Coursera: Promise and Potential in Unexpected Places

I’ve held back from giving an evaluation Coursera preferring to wait until I completed an entire course, which I did recently, Introduction to Sociology, which closed on July 20th.  This course had 40,000 students enrolled which is consistent with enrollment for a MOOC, though the number of students completing both exams I’m sure was far lower. If you are not familiar with Coursera, Coursera is a joint effort to offer free undergraduate level courses, which are Open, Online, and Massive, a.k.a. MOOCs, by Princeton, University of Michigan, Stanford, and University of Pennsylvania. Recently Coursera, received additional funding and signed on several more university partners including a selection of foreign schools, the University of Edinburgh in Scotland, the University of Toronto, and a technical university in Switzerland.

In this post I’ll outline why I think Coursera has promise and potential, but not necessarily as a ‘fix’ for Higher Ed, but more for the promise it holds to meet other educational needs, other gaps that have yet to be addressed [or discussed for that matter]. And though Coursera has the right formula for bringing online education to the masses – with its sophisticated and user-friendly platform that could morph into a fix for Higher Ed, I think the potential goes further. Though perhaps radical given the perceived current crisis at hand in Higher Ed, why not explore how MOOCs can meet educational needs at a different level?

Four Potentials and Promises
I propose that Coursera can meet educational needs in four areas, for 1) education for cultural awareness and integration, 2) college preparation and exploration for high school students, 3) education for motivated and lifelong learners [not for credit], and 4) skill/education upgrade for adults seeking a career change, with a credential option. I’ll explore the first two in depth here, and save the remaining two for a later post.

Summary of Coursera Experience
Before I explore the suggestions proposed, I’ll give a snippet of my overall experience with the Sociology course with Professor Duneier. Coursera provided an intellectually challenging and rich learning experience. I learned about key concepts of sociology and applied them to my current work and personal projects. Not only did the course enrich my perception of education [my line of work], but more importantly provided another dimension to my learning experience – an appreciation for the topic, which I gained from my classmates living outside of the United States. I was able to view the Sociological concepts from a diverse point of view.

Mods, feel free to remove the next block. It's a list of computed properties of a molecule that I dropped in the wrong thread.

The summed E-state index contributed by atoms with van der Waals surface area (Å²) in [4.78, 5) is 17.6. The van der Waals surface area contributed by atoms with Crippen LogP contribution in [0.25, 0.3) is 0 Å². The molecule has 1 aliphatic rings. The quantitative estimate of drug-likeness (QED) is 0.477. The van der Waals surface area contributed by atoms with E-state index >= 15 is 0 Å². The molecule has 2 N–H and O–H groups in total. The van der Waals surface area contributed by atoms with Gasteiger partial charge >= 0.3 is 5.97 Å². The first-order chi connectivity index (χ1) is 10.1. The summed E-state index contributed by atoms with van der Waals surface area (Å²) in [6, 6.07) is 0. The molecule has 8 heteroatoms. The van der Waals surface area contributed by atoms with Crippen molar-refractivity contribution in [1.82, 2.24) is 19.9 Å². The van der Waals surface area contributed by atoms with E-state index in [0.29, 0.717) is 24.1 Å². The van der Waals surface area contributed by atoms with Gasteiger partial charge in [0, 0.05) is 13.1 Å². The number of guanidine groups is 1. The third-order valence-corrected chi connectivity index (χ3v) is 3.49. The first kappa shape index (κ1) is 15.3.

1) The Potential for Cultural Awareness Education
MOOCs have attracted International students in great numbers – thousands of students from outside North America signing up for courses in all disciplines. In the course, Introduction to Sociology, the International students appeared to outnumber the US students by 4:1, though an estimate, it is consistent with other reports. One report from Inside Higher Ed, indicated that 74% of students enrolled in Coursera are from outside of the US. Think of the potential – students interacting from all over the globe, discussing concepts through discussion forums, forming online study groups, communicating through social media platforms, and my favorite, speaking and hearing others viewpoints through seminar discussions using Google Hangouts, a live web conferencing tool available free through Google +. I wrote about my experience using Google Hangouts in this course in a previous post, click here to read more.

In Introduction to Sociology, each week Professor Duneier facilitated an hour-long discussion with six or seven selected students (logistically it was not possible to involve all students). Students were from all around the world, India, Iran, Congo, United States, Georgia, Siberia, Singapore to name a few. The live discussions guided by the professor focused on the readings for the given week, and were recorded for later viewing for the rest of the class. These discussions highlighted the differences and similarities in how people from various cultures think about, and view concepts and events. Granted this particular class delved into issues affecting societies, however the potential is still great for students within other courses to appreciate similarities, and the differences by engaging in discussion and even hearing [via the recorded session] other viewpoints that are shaped by culture. The common ground is the course – which becomes the vehicle for bridging discussion, forming connections and encouraging dialogue. The potential for a Coursera-type platform is great, as our economies become one global economy, what better way to break down the cultural barriers?

2) The Promise for High School Students